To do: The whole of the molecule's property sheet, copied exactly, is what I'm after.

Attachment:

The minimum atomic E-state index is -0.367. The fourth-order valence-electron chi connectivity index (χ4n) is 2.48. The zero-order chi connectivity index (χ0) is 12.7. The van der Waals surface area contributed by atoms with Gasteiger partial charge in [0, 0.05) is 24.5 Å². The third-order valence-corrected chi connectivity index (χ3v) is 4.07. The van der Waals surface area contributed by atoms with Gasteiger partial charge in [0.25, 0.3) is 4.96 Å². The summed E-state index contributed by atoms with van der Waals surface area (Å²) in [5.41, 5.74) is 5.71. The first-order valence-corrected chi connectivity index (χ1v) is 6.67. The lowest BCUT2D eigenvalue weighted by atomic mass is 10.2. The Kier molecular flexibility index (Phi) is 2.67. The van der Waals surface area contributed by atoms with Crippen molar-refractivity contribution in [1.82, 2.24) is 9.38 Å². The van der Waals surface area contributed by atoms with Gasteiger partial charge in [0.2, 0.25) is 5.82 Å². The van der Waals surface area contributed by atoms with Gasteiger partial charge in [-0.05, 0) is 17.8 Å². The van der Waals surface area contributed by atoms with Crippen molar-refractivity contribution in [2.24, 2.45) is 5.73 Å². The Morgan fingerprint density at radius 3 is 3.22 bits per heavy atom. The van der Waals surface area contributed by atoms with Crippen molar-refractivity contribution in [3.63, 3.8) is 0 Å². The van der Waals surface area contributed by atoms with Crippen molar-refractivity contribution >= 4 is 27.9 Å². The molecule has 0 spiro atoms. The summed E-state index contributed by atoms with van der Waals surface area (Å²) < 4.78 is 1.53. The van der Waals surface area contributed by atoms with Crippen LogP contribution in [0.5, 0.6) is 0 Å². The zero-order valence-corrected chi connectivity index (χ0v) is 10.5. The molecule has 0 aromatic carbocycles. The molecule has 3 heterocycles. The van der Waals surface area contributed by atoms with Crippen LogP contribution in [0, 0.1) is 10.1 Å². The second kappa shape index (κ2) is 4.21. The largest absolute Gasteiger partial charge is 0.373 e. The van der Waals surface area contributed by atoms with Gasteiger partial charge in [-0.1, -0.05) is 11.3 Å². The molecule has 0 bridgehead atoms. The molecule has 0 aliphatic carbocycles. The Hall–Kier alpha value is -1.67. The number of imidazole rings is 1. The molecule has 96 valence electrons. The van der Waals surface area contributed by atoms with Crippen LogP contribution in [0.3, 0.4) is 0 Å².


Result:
The minimum atomic E-state index is -0.367. The fourth-order valence-electron chi connectivity index (χ4n) is 2.48. The zero-order chi connectivity index (χ0) is 12.7. The van der Waals surface area contributed by atoms with Gasteiger partial charge in [0, 0.05) is 24.5 Å². The third-order valence-corrected chi connectivity index (χ3v) is 4.07. The van der Waals surface area contributed by atoms with Gasteiger partial charge in [0.25, 0.3) is 4.96 Å². The summed E-state index contributed by atoms with van der Waals surface area (Å²) in [5.41, 5.74) is 5.71. The first-order valence-corrected chi connectivity index (χ1v) is 6.67. The lowest BCUT2D eigenvalue weighted by atomic mass is 10.2. The Kier molecular flexibility index (Phi) is 2.67. The van der Waals surface area contributed by atoms with Crippen molar-refractivity contribution in [1.82, 2.24) is 9.38 Å². The van der Waals surface area contributed by atoms with Gasteiger partial charge in [0.2, 0.25) is 5.82 Å². The van der Waals surface area contributed by atoms with Gasteiger partial charge in [-0.05, 0) is 17.8 Å². The van der Waals surface area contributed by atoms with Crippen molar-refractivity contribution in [2.24, 2.45) is 5.73 Å². The Morgan fingerprint density at radius 3 is 3.22 bits per heavy atom. The van der Waals surface area contributed by atoms with Crippen molar-refractivity contribution in [3.63, 3.8) is 0 Å². The van der Waals surface area contributed by atoms with Crippen molar-refractivity contribution >= 4 is 27.9 Å². The molecule has 0 spiro atoms. The summed E-state index contributed by atoms with van der Waals surface area (Å²) < 4.78 is 1.53. The van der Waals surface area contributed by atoms with Crippen LogP contribution in [0.5, 0.6) is 0 Å². The zero-order valence-corrected chi connectivity index (χ0v) is 10.5. The molecule has 0 aromatic carbocycles. The molecule has 3 heterocycles. The van der Waals surface area contributed by atoms with Crippen LogP contribution in [0, 0.1) is 10.1 Å². The second kappa shape index (κ2) is 4.21. The largest absolute Gasteiger partial charge is 0.373 e. The van der Waals surface area contributed by atoms with Gasteiger partial charge in [-0.1, -0.05) is 11.3 Å². The molecule has 0 bridgehead atoms. The molecule has 0 aliphatic carbocycles. The Hall–Kier alpha value is -1.67. The number of imidazole rings is 1. The molecule has 96 valence electrons. The van der Waals surface area contributed by atoms with Crippen LogP contribution in [0.3, 0.4) is 0 Å².